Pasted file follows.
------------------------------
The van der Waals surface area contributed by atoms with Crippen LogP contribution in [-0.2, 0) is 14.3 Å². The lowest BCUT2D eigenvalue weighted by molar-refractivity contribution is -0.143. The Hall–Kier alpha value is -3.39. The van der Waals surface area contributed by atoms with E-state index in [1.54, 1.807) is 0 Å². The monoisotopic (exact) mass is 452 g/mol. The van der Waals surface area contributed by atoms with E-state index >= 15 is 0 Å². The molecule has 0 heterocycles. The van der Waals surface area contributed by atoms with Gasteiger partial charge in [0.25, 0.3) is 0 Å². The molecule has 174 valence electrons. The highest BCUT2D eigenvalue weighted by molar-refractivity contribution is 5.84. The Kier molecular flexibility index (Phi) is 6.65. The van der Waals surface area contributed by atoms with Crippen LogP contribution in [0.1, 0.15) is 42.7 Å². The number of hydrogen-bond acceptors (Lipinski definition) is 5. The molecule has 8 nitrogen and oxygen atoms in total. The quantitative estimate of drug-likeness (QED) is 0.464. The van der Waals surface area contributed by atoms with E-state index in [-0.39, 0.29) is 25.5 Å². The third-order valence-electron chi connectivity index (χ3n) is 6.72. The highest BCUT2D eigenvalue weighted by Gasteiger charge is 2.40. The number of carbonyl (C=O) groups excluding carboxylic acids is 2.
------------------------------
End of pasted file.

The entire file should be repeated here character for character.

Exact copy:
The van der Waals surface area contributed by atoms with Crippen LogP contribution in [-0.2, 0) is 14.3 Å². The lowest BCUT2D eigenvalue weighted by molar-refractivity contribution is -0.143. The Hall–Kier alpha value is -3.39. The van der Waals surface area contributed by atoms with E-state index in [1.54, 1.807) is 0 Å². The monoisotopic (exact) mass is 452 g/mol. The van der Waals surface area contributed by atoms with E-state index >= 15 is 0 Å². The molecule has 0 heterocycles. The van der Waals surface area contributed by atoms with Gasteiger partial charge in [0.25, 0.3) is 0 Å². The molecule has 174 valence electrons. The highest BCUT2D eigenvalue weighted by molar-refractivity contribution is 5.84. The Kier molecular flexibility index (Phi) is 6.65. The van der Waals surface area contributed by atoms with Crippen LogP contribution in [0.1, 0.15) is 42.7 Å². The number of hydrogen-bond acceptors (Lipinski definition) is 5. The molecule has 8 nitrogen and oxygen atoms in total. The quantitative estimate of drug-likeness (QED) is 0.464. The van der Waals surface area contributed by atoms with E-state index in [-0.39, 0.29) is 25.5 Å². The third-order valence-electron chi connectivity index (χ3n) is 6.72. The highest BCUT2D eigenvalue weighted by Gasteiger charge is 2.40. The number of carbonyl (C=O) groups excluding carboxylic acids is 2.